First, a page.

Chickens are mission’s way to boost self-sufficiency

Parker merchant helps Honduran families set up poultry flocks

Posted 8/6/18

Lanny York aptly named his mission outreach to poor families in Honduras “Project Poultry.” “We are reaching out to try to help poor families by providing what they need to begin raising …

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Chickens are mission’s way to boost self-sufficiency

Parker merchant helps Honduran families set up poultry flocks

Posted

Lanny York aptly named his mission outreach to poor families in Honduras “Project Poultry.”

“We are reaching out to try to help poor families by providing what they need to begin raising chickens,” the Parker businessman said. “We build the chicken coop, provide them with 10 hens, a rooster, 1o half-grown chicks and 500 pounds of grain to feed the chickens. We also help them learn what they need to do to care for the chickens.”

He said the chickens can grow into a flock that provides food for the family and also can be a source of income, since the family can sell eggs and — as the flock grows — some of the chickens.

York said he has gained a lot of knowledge about how to care and raise chickens since he started the program in 2014.

“I knew I liked eating chicken but I knew nothing about the care and raising of chickens before we began this program,” he said. “It was a steep learning curve at first, but I was fortunate that the Hondurans I worked with knew all about chickens and helped me learn about how to help families care and raise chickens.”

He said he also talks to them about the Gospel and provides each family with a Bible.

The Parker merchant established a nonprofit organization that he named Operaton Hand Up International in 2004 when he began seeking to help poor people living in the rural mountain villages of Honduras.

“I chose that name because we want to provide the Hondurans a hand up, not visit them and give them a handout,” he said. “It is sort of the same idea about teaching a man to fish instead of just giving him a fish.”

The program is funded by donations. York said he tries to make at least four trips a year to the poverty-stricken areas of Honduras where he and local volunteers set up at least 10 families with chickens.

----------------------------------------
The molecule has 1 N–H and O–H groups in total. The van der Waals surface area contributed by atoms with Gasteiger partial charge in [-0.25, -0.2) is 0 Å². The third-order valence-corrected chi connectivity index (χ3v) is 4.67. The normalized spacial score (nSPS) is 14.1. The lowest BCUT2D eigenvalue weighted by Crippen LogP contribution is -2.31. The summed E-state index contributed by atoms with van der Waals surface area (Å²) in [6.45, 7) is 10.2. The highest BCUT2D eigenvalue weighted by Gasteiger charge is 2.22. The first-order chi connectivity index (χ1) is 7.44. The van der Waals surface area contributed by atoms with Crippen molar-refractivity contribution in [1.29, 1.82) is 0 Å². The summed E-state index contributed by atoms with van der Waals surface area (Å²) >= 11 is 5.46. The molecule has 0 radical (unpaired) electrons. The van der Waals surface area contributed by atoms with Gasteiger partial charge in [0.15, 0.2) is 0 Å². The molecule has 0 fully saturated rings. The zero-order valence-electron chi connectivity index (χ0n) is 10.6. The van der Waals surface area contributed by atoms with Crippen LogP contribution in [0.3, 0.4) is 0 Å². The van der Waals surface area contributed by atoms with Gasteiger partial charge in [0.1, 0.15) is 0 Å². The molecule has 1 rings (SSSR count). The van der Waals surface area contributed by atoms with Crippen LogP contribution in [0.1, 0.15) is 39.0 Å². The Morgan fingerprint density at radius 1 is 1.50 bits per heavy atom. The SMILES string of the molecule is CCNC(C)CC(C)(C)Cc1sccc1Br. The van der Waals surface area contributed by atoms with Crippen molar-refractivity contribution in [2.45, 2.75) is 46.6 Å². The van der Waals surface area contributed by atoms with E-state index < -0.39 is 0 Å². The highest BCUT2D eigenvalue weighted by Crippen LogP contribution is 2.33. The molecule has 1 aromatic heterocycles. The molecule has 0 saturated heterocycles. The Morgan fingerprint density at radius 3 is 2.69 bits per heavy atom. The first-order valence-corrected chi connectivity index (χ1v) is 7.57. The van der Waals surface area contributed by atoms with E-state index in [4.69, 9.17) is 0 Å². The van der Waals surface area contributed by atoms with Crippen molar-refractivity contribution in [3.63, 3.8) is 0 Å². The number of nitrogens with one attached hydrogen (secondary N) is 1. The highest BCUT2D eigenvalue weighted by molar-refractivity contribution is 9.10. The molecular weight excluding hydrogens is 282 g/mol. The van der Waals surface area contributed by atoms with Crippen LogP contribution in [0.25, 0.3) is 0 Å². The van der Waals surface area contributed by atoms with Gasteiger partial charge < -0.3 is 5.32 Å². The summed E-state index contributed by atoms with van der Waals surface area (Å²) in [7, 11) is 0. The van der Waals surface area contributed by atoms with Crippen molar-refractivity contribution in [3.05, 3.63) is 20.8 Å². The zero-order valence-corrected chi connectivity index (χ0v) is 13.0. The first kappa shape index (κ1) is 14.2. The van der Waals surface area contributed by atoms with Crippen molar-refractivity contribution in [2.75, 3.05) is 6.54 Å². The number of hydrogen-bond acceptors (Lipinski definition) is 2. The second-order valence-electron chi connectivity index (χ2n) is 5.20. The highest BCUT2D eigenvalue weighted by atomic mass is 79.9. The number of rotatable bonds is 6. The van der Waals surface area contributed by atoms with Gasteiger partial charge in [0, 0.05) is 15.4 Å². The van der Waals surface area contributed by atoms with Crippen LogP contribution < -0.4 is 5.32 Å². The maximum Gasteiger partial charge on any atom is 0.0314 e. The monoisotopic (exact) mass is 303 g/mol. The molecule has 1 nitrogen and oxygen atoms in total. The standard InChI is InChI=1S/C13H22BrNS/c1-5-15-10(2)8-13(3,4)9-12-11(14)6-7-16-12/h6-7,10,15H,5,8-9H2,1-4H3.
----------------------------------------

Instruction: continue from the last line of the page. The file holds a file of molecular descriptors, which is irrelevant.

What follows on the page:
The local government and schools have asked York to help them with a project to help about 300 undernourished children in the valley where he does his mission work.

“Most of these are children of single mothers and get an average five meals a week,” he said. “We are partnering with several Honduran churches to help these children. Our goal is to help feed all those children, and in partnership with the churches the cost will be 42 cents per meal per day. My goal is to help raise money for this very important project.”

York said the Honduras project is an extension of long-standing passions for mission work.

He was raised in Southern California and attended Church of the Nazarene Point Loma College. He majored in business administration with the idea of going into the family business.

York said he felt the call to the ministry, moved to Denver in 1974 and joined the staff at Denver First Church of the Nazarene.

He left DFC in 1990 but still had a passion for the ministry and missions. He established his Parker business, Mountain States Payment, which sells and services automatic teller machines. His passion for mission triggered the establishment of the Poultry Project.

“We have great local people in Honduras who work with us. They are all volunteers who want to help their people,” he said. “We also hire some additional workers and try to find men who really need the work because there isn’t a lot of work available in that valley. On a recent trip we were able to hire a man who had nine children and hadn’t been able to find work in several months.”

The standard daily wage in that area of Honduras is $7 a day, but work is scarce and the majority of men can only find work a couple days a week.

The majority of the Hondurans who work with York are volunteers, and so is he.

“We operate on donations and I try not to spend any of the donations to pay workers,” he said. “But when we need to hire workers we try to find men who need the work and are willing to work hard. Most do but some don’t, and those who don’t work hard only last a day or so with us.”

York said he is looking to add additional projects to his efforts, including providing water filter systems to families. Statistics show that an average of one in five children die before their fifth birthday from drinking polluted water.

York works in a remote valley near the town of San Antonio de Cortez. He said estimates are that 42,000 people live within a five-mile radius of the town.

“Most people drink out of the rivers and creeks, and that water is full of intestinal parasites,” he said. “Safe drinking water is for sale but most residents can’t afford to buy it. So we are starting to bring water filter systems to families in the valley. Our goal is to donate 1,000 water filter systems to families in the next two years.”

He also wants to do something about the fact reported by schools in the area that more than 1,300 children are undernourished.

“We know we can’t reach all the children but, as we start planning our trip in September, we want to see how we can provide better nutrition for as many children as possible,” he said.

For more information about York and the work he is doing in Honduras, contact him by email at lanuelo@yahoo.com.

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